Your dependence on propaganda, otherwise known as pharmaceutical statistics, is not a legitimate basis for your corporate opinions.

        Furthermore, it was found that, at a certain age, those who had gotten the Fall 2008 ‘flu’ vaccine were more likely to come down with Spring H1N1flue.

        Those seeking relief and treatment for H1N1 were not treated, and many died for lack of treatment.

  11. fresno dan

    Lies, Damned Lies, and Medical Science Atlantic

    “Indeed, given the breadth of the potential problems raised at the meeting, can any medical-research studies be trusted?”

    When one considers how remarkably complex the path of genetics, epigenetics, gene and protein regulation, which you than have to multiple by 2 to account for both your father and mother, and than throw a dice a few times for the random variation of how many copies of certain alleles you will have, and it is quite amazing that any drug has any positive affect at all.

    Look at the obituary page and note the numbers of people dying in their 50ties and 60ties. Almost none of the increases in longevity can be attributed to treatment – the vast majority is public health (clean water, mosquito abatement, vaccines) and a high enough standard of living to feed everyone, and institute worker safety measures.

    1. liberal

      “Almost none of the increases in longevity can be attributed to treatment…”

      Not _quite_ true. I think that maybe two or three years can be attributed to treatment. But overall you’re right, the vast majority is due to public health measures.

  12. LeeAnne

    While I’m on the subject of killer Donald Rumsfeld’s involvement with the drug industry, see this for his role in the approval of the sweetener poison Aspartame and the Monsanto connection here.

    The military/pharmaceutical/medical experiment/torture connection is peculiarly reminiscent of the Nazi Germany so reviled in US propaganda that, in light of current US practices, could credibly be attributed to envy of that system.

  13. Ted K

    Only FOX and the Republicans could demonize school lunch programs for poor children. Let’s be honest for once here, it’s mostly for blacks, hispanics, and people who come from shitty families. It’s not the kids’ fault the family they come from or the neighborhood they live in. I was a white kid growing up in a poor section of a suburban area and my parents had me on the school lunch program. We would have the end of our ticket cut off each day by the little machine (I think that was common at that time, like late ’80s???). Of course there was some way you could tell by looking at the ticket that you were getting your lunches free or on discount, so all the rich kids knew you were on the program. Flash that little ticket in middle school and junior high was a great way to “win friends and influence people”. I had a jolly old time.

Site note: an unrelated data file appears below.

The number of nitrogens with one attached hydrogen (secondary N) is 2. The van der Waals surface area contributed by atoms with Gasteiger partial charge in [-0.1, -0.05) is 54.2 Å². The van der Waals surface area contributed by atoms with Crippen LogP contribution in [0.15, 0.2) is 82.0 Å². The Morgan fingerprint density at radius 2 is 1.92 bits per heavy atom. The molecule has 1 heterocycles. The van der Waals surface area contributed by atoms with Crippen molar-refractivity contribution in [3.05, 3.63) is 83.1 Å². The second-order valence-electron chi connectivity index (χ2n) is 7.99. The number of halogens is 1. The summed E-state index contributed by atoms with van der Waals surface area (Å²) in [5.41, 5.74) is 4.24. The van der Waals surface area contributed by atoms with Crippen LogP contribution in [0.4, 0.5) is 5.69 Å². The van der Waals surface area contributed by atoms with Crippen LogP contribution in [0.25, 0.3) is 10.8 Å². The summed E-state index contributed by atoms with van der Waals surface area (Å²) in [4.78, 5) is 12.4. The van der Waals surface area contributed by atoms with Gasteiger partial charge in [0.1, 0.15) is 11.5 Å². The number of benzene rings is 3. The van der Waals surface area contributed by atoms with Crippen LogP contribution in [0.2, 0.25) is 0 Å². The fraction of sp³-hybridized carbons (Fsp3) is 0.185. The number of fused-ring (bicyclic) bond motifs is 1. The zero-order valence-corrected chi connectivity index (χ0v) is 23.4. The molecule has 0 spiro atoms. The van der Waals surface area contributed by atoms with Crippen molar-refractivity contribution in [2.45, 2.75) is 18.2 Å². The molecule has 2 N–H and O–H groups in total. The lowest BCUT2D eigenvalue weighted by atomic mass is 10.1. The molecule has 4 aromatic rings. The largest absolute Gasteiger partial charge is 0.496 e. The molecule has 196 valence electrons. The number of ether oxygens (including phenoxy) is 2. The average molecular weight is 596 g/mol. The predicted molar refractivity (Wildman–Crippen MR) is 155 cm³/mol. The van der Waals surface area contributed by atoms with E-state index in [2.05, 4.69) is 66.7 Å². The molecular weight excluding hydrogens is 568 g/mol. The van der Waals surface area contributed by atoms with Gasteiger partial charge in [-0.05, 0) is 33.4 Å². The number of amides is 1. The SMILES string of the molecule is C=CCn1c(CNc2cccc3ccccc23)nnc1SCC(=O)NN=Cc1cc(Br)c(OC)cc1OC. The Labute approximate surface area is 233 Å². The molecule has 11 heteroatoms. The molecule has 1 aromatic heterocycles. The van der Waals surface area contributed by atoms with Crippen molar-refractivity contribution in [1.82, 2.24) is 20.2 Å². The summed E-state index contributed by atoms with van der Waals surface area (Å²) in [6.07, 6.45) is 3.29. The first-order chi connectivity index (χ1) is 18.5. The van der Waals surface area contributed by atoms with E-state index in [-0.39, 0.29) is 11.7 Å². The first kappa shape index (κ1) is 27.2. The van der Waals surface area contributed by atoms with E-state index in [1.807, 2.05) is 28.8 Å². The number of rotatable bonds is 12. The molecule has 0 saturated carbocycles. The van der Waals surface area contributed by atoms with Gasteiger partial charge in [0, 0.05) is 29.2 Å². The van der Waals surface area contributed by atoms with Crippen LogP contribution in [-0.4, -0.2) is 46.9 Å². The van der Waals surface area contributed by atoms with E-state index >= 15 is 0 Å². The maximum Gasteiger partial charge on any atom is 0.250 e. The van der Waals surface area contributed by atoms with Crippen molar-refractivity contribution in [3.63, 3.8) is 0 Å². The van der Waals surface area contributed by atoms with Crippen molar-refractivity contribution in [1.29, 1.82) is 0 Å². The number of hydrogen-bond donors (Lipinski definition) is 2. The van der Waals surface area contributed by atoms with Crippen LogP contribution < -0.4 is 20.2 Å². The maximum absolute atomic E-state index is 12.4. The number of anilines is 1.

But getting back to the topic I don’t see how making sure poor kids have the proper nutrition can be demonized by people. I guarantee if Sharron Angle or Roger Ailes had grown up feeling hungry they would feel differently about it.

  14. EmilianoZ

    Great harvest of links today, thanks! Chris Hedges outstanding as usual. The Corrente video is hilarious.

    I know Chris Hedges is completely disillusioned with the electoral process, but how about Naked Capitalism, Corrente and other truly independent blogs uniting behind Ralph Nader for 2012?

  15. Anonymous Jones

    Thank you for the Lies, Damned Lies and Medical Science link. I think that article brings up so many interesting questions about medical science (and the entire edifice dedicated to it, from educational institutions, journals, for-profit hospitals and pharmaceutical makers to everyday doctors).

    I hope everyone reads it and thinks about it.

    I don’t know what I’d do without you, Yves!!!

  16. Qafir Arnaut

    RE: Julian Assange

    The sexual crime tactic to shut up dangerous men is surfacing again. If I be not mistaken this was the strategy employed by the US Govt to shut up former UN inspector, and anti-Iraq war activist Scott Ritter in the days leading up to Iraq war II.

  17. Hugh

    I wrote on the Assange piece in NYT elsewhere. The thing about the Burns article is it is so badly written. It is like a parody of a smear.